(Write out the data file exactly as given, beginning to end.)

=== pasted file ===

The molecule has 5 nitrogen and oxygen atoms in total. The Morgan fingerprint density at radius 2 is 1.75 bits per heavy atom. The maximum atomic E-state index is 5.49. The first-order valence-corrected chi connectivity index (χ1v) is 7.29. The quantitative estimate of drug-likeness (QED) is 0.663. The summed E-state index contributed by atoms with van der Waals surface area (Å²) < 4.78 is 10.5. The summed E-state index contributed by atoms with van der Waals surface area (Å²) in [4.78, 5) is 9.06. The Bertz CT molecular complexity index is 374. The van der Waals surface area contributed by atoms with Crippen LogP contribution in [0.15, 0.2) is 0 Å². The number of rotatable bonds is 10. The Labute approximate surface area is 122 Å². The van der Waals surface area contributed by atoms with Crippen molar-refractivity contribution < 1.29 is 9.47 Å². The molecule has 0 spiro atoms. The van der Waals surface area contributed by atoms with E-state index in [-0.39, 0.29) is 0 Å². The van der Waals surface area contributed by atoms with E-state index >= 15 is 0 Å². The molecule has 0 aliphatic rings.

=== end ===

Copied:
The molecule has 5 nitrogen and oxygen atoms in total. The Morgan fingerprint density at radius 2 is 1.75 bits per heavy atom. The maximum atomic E-state index is 5.49. The first-order valence-corrected chi connectivity index (χ1v) is 7.29. The quantitative estimate of drug-likeness (QED) is 0.663. The summed E-state index contributed by atoms with van der Waals surface area (Å²) < 4.78 is 10.5. The summed E-state index contributed by atoms with van der Waals surface area (Å²) in [4.78, 5) is 9.06. The Bertz CT molecular complexity index is 374. The van der Waals surface area contributed by atoms with Crippen LogP contribution in [0.15, 0.2) is 0 Å². The number of rotatable bonds is 10. The Labute approximate surface area is 122 Å². The van der Waals surface area contributed by atoms with Crippen molar-refractivity contribution < 1.29 is 9.47 Å². The molecule has 0 spiro atoms. The van der Waals surface area contributed by atoms with E-state index in [-0.39, 0.29) is 0 Å². The van der Waals surface area contributed by atoms with E-state index >= 15 is 0 Å². The molecule has 0 aliphatic rings.